28 October 2008

The most unkindest cut of all...

...is a cut that's not really a cut. In this excellent analysis of what The O has (and hasn't) said about tax cuts, Ned Barnett at AmericanThinker.com posits that The O's plan, if enacted, actually provides for four tax increases for We the People who have the poor fortune to earn less than $250K per year (otherwise known as the Arbitrary Richness Threshold, or ART). At the risk of oversimplifying Barnett's work (as a small business owner, he brings a unique and relevant perspective to the issue), here are the four tax increases he identifies:

The O has:

1. Promised to allow the Bush tax cuts to expire. He parses his words carefully and explains that allowing the tax cuts to expire isn't the same as a tax increase, irrespective of the fact that the tax rates to which we would revert are higher. I'm not sure my wallet and my bank account are sophisticated enough to appreciate the difference between the two; all I know is that, at my family's income level, we will pay an additional $3,000+ in taxes, and we don't make anywhere the ART.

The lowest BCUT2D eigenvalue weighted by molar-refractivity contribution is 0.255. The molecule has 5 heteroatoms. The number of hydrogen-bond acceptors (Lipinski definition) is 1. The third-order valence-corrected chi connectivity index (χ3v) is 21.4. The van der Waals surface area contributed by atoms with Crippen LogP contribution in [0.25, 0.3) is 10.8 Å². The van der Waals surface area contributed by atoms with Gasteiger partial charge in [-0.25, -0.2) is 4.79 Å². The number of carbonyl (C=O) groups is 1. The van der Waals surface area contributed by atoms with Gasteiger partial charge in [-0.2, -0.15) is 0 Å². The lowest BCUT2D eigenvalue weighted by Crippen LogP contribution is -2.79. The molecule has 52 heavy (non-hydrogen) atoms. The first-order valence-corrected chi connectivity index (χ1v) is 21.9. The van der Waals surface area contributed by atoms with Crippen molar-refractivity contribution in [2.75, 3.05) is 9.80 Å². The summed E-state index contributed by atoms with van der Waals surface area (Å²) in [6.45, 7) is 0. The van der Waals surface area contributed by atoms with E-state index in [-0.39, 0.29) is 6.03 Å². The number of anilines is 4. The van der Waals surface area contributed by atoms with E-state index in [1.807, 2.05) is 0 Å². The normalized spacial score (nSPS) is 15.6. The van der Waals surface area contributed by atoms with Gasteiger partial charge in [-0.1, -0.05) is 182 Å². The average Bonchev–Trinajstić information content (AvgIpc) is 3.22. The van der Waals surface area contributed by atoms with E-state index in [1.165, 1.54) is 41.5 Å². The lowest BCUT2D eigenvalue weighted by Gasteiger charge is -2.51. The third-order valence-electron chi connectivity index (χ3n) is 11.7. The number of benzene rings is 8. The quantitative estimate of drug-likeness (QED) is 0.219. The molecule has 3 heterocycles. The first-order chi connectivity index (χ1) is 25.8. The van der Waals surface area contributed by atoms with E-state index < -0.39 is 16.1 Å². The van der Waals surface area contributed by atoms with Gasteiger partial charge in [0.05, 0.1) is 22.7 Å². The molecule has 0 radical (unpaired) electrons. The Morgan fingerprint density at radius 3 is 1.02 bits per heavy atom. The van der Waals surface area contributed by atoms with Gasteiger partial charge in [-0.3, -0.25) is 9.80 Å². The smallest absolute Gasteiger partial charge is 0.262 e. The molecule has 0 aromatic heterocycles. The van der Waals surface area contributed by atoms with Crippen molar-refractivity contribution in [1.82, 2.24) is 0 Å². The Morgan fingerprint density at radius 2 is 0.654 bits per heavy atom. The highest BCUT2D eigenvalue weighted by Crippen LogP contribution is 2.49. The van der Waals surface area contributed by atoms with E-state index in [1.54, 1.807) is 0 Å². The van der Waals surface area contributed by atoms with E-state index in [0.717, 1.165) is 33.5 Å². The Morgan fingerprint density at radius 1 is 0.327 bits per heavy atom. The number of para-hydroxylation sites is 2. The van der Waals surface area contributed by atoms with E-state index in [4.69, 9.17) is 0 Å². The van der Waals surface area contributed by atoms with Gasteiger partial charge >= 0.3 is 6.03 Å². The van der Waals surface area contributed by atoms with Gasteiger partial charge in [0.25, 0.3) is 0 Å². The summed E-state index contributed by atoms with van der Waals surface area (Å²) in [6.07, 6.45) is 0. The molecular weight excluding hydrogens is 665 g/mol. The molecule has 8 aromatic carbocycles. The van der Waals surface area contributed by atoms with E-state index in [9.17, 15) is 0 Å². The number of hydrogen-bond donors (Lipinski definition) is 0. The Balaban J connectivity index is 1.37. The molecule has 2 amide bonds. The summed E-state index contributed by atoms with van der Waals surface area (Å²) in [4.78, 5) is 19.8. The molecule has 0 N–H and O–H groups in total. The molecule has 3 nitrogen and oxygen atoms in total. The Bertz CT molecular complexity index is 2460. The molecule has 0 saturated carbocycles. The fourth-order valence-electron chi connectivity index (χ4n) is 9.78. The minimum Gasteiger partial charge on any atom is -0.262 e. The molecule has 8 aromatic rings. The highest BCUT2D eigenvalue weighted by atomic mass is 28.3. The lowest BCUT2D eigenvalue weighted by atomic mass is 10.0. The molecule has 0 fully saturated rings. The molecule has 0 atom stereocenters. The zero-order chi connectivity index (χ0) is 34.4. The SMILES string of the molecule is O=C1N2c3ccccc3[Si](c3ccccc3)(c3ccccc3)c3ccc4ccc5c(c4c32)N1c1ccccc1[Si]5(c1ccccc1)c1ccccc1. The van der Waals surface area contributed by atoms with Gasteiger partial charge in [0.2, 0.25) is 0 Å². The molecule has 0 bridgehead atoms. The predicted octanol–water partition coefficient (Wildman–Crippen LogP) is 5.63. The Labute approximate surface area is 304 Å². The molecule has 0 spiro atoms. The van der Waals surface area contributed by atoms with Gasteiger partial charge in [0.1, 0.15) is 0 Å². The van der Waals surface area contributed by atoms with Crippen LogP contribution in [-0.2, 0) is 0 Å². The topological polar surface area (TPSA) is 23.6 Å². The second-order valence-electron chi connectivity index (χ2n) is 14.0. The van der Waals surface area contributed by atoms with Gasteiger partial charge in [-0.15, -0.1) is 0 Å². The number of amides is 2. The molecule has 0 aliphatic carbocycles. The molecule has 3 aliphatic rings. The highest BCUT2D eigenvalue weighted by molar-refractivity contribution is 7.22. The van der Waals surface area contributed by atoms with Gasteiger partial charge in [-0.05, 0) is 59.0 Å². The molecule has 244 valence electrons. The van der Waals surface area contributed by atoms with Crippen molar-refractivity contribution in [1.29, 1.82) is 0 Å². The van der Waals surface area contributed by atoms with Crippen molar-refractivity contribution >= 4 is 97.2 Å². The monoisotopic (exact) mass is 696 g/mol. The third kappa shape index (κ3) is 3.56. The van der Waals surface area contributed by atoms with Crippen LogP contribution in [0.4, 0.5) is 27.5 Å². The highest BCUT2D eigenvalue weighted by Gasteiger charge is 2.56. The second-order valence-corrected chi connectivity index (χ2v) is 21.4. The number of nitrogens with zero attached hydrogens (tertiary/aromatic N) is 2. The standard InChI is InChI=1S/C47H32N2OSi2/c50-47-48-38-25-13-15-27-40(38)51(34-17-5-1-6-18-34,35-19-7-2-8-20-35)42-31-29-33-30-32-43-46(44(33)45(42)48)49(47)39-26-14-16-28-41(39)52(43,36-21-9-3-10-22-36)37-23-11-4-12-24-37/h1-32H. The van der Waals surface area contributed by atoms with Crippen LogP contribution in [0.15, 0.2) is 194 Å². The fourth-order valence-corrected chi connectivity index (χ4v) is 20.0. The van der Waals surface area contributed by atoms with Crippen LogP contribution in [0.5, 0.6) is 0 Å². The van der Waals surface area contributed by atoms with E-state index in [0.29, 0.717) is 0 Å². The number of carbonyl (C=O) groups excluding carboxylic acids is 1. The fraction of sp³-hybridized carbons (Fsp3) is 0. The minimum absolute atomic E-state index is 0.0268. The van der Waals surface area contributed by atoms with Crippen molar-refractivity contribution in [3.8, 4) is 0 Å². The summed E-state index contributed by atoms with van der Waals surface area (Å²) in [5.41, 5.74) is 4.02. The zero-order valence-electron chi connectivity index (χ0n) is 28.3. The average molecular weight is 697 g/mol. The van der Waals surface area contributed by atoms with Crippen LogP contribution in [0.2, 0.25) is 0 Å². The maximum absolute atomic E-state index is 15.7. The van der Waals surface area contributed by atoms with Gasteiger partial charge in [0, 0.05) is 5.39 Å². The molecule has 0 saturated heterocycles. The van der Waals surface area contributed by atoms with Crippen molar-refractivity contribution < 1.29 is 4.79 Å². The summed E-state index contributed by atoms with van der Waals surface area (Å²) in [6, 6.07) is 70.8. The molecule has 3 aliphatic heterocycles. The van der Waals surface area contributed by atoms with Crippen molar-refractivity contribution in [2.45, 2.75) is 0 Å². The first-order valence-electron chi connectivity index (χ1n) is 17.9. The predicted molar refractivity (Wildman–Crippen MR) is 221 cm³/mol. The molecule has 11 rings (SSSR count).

2. Proposed lifting the current cap on Social Security payroll taxes, which currently limits the tax to 12.4% on the first $94,700 of an unmarried individual's earnings. Half of this tax is paid by employers and half by employees. As employers' costs in this area increase, they will react by either (a) reducing payroll, or (b) passing the cost along to consumers.

3. Proposed increasing the capital gains tax from 15% to 20%, a full 1/3 increase. He continues to pitch this increase as a tax on the "fat cats," but the reality is that many people who earn less than $250K have personal portfolios that are subject to capital gains taxes. Obviously, there are no capital gains taxes on 401k accounts, IRAs, or pension plans, but woe to those who dare to sell stock from their own personal portfolio: The O's plan does not consider -- or care -- whether you make more or less than the ART.

4. Promised to raise taxes on businesses. As with the proposed increase in payroll taxes, businesses will not realize these increased taxes without passing the cost along to consumers in one form or another. Increasing the cost of doing business is, in essence, a de facto tax increase that will be realized by We the People.

The O has promised that he won't actively raise taxes on the bottom 95% of earners (many of whom don't pay any taxes to begin with), but the reality is that his plan passively raises taxes on 100% of taxpayers. Even in this brave new postmodern world, words still mean something. Just ask Bush pere: We read his lips, too.

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